An Alaska judge sentenced a 59-year-old woman, a former director at Peninsula Airlines (PenAir), for hacking her former employer and wreaking havoc for two days inside the company's flight reservations system.
The hacks took place between April and May last year, two months after Suzette Kugler, 59, of Desert Hot Springs, California, departed PenAir.
Kugler, who worked for the company 29 years, became unhappy with the way she was forced to depart the company from her role as Director of System Support. Kugler later retired.
According to investigators, one week before she left PenAir, she used her administrative account to create another high-privileged account in the name of a fake employee in PenAir's Sabre system, a database for storing ticketing and reservation information.
Court documents obtained by Bleeping Computer reveal that on April 5, Kugler used this secret account to log into PenAir's Sabre system and modified an employee's account to block her access.
She returned on May 2, when she accessed PenAir's Sabre system again, but this time deleted information associated with eight PenAir airport stations.
"Station information is the airport specific portal for PenAir employees to access Sabre," documents reveal. "This deletion prevented employees in any of those eight airports from being able to book, ticket, modify, or board any flight until the stations were rebuilt in the system."
This, fortunately, didn't cause delays for PenAir's customers, as staffers discovered that someone messed with their system and worked all night to restore the deleted information.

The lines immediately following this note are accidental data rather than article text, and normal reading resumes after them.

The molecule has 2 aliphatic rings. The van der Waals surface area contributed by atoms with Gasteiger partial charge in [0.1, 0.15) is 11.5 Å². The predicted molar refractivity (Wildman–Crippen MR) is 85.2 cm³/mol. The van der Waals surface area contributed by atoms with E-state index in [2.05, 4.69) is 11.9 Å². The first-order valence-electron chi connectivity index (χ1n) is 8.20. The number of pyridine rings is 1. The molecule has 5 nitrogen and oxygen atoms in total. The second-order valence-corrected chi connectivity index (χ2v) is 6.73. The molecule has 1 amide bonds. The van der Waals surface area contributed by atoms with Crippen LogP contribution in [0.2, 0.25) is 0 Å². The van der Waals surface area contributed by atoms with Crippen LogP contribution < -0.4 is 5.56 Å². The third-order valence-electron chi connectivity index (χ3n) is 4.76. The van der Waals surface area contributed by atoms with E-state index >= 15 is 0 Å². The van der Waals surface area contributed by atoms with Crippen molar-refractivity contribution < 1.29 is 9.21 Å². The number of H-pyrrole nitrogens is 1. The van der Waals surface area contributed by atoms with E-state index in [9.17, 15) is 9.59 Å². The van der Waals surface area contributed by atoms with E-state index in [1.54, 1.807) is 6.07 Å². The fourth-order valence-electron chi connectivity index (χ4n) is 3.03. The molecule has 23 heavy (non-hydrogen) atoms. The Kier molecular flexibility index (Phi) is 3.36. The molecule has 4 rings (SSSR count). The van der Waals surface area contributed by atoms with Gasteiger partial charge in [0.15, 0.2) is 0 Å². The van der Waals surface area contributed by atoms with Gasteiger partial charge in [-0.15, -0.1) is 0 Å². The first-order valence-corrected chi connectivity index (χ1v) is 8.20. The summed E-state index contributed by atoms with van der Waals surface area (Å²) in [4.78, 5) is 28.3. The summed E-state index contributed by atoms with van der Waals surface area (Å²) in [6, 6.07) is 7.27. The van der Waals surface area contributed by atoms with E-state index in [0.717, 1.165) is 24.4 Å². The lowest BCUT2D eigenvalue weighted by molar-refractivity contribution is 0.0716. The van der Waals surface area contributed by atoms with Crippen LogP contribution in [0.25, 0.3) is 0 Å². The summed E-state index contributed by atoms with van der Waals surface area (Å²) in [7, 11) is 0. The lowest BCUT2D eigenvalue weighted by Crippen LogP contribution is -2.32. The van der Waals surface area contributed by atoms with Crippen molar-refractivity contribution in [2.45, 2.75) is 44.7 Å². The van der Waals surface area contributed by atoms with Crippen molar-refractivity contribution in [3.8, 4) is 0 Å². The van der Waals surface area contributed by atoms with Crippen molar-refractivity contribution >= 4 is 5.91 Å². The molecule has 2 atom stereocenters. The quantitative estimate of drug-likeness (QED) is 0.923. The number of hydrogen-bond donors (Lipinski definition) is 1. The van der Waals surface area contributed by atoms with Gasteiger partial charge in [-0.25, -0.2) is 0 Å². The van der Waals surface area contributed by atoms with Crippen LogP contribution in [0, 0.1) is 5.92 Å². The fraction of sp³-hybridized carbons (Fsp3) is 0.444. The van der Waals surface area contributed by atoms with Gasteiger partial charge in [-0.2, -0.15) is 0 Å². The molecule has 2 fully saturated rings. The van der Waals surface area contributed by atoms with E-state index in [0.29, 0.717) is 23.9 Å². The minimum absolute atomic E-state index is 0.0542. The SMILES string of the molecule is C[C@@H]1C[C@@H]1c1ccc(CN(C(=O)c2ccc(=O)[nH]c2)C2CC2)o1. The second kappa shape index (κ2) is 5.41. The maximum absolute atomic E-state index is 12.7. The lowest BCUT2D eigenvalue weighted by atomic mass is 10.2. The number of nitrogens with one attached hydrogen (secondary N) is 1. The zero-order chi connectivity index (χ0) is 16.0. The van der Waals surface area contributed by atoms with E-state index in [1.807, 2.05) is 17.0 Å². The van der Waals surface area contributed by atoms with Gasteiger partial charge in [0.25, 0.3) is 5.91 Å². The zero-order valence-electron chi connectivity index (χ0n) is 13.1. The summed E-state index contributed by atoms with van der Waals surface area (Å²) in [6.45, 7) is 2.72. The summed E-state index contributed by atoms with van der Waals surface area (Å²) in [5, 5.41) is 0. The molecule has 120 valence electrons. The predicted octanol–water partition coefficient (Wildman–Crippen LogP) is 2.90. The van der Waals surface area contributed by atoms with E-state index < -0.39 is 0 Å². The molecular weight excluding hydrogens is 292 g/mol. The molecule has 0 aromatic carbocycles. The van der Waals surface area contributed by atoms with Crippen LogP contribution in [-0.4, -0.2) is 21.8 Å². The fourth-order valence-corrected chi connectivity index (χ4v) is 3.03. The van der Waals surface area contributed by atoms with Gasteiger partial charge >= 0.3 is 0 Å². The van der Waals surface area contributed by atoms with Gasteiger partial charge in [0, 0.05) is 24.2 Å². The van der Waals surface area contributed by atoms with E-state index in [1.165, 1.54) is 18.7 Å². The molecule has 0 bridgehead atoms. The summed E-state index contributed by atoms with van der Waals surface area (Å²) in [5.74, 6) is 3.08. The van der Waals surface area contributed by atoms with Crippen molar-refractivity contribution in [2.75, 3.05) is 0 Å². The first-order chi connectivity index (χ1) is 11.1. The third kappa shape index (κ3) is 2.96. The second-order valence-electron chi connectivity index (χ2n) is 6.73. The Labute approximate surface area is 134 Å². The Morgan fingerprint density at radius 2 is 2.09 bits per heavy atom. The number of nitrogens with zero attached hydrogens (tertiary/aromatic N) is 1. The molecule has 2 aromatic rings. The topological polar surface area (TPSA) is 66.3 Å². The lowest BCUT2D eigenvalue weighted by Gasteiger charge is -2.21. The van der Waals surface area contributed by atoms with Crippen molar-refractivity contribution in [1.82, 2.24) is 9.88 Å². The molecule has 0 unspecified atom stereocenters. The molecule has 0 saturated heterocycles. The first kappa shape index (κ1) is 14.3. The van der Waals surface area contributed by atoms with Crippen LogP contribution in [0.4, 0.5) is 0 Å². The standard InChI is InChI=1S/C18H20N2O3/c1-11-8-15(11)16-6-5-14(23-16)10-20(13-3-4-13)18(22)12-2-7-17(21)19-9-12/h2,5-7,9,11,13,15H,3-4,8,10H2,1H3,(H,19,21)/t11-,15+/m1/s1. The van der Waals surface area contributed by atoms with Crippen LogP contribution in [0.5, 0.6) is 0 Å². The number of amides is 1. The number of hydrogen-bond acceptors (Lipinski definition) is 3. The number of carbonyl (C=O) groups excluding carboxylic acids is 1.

Kugler then logged in into Sabre again the next day, but this time she deleted two of the three airplane seat maps used by PenAir.
"Seat maps are used to tie ticketed passengers to specific seats on the planes," court documents say. "Without seat maps PenAir cannot board or ticket any passengers for any flight."
But the two seat maps Kugler deleted were for airplanes and flights that weren't supposed to be used by PenAir for three more days, giving staffers the time to rebuild the seat plans in time for upcoming flights.
At this point, PenAir called in the FBI to help. It didn't take long for investigators to discover the fake employee account, and find out that it was Kruger who created the account.
Authorities confirmed that the former PenAir manager was behind the hacks two months later, in July, when they executed a search warrant at Kugler's Desert Hot Springs home.
Investigators found VPN client logs (scvpn.log) on two laptops that showed her connecting to PenAir's Sabre system at the time of the hacks.
Authorities arrested and arraigned Kugler last year, and she pleaded guilty in January, this year. She was sentenced last week to 250 hours of community service and five years probation. Kugler also agreed to pay PenAir $5,616, expenses the company had with remediating the hacks. The judge was lenient because this was Kugler's first crime, the damage to PenAir's system wasn't costly, and after receiving multiple character reference letters prior to sentencing.
Image credits: PenAir (Facebook page)